But at least I know now that the routines are used to trigger a TTS export/import of the metadata, and that my FDA must be isolated in one or more tablespaces.

Multitenant and FDA

One question I’ve had was right away:
Does this work with Multitenant?

The note in crefbamig.sql puzzled me a bit: If the package is needed in the CDB/PDB environment, run it under the required CDB/PDB as SYS

Does this mean I need to run it in CDB$ROOT and PDBs with an FDA? Or should I run it with catcon.pl which I usually use to execute scripts in Multitenant environments?

Of course I wanted to try this as well:

$ORACLE_HOME/perl/bin/perl $ORACLE_HOME/rdbms/admin/catcon.pl -n 1 -l /home/oracle/logs -b crefbamig -d /u01/app/oracle/product/19/rdbms/admin crefbamig.sql

And this worked nicely:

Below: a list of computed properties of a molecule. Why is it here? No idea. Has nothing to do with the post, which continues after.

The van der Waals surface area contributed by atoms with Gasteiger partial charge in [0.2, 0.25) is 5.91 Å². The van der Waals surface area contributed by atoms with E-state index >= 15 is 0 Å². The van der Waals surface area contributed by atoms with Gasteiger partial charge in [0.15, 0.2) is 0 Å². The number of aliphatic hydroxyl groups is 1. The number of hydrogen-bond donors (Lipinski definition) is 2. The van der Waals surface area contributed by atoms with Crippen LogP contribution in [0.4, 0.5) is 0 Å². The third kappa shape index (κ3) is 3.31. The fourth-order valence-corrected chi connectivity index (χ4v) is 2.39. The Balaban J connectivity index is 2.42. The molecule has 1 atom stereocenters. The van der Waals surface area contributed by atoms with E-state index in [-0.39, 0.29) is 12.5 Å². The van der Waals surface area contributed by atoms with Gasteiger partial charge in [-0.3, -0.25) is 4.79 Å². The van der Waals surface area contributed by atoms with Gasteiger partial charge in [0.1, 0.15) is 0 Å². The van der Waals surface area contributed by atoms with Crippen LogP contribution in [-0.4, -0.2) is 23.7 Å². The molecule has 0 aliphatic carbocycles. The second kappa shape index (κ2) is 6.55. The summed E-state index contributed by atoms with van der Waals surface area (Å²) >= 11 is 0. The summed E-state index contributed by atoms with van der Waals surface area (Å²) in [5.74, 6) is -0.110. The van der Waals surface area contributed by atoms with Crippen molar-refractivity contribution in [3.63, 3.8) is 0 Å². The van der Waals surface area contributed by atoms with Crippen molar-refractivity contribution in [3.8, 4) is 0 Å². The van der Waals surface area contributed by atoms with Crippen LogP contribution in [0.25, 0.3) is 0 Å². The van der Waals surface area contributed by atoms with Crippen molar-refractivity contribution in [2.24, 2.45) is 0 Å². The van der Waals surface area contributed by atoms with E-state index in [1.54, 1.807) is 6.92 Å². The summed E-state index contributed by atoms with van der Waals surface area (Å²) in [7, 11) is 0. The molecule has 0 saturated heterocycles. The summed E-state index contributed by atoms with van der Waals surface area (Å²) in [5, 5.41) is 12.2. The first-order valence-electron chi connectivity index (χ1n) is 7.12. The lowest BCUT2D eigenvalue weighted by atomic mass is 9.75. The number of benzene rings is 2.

SQL> select con_id, status, object_type from cdb_objects where object_name='DBMS_FLASHBACK_ARCHIVE_MIGRATE' order by con_id;

    CON_ID STATUS  OBJECT_TYPE
---------- ------- -----------------------
	 1 VALID   PACKAGE
	 1 VALID   PACKAGE BODY
	 2 VALID   PACKAGE
	 2 VALID   PACKAGE BODY
	 3 VALID   PACKAGE BODY
	 3 VALID   PACKAGE
	 5 VALID   PACKAGE BODY
	 5 VALID   PACKAGE

But … well, isn’t there always a “but” when you think too positively? Of course, I’m German. And the stereotype says, Germans are negative and see glasses mostly half-empty per se.

So here you go:

  • BUG 31618290 – FDA MIGRATION EXPORT FAILS WITH ORA-31603 IN CDB ENV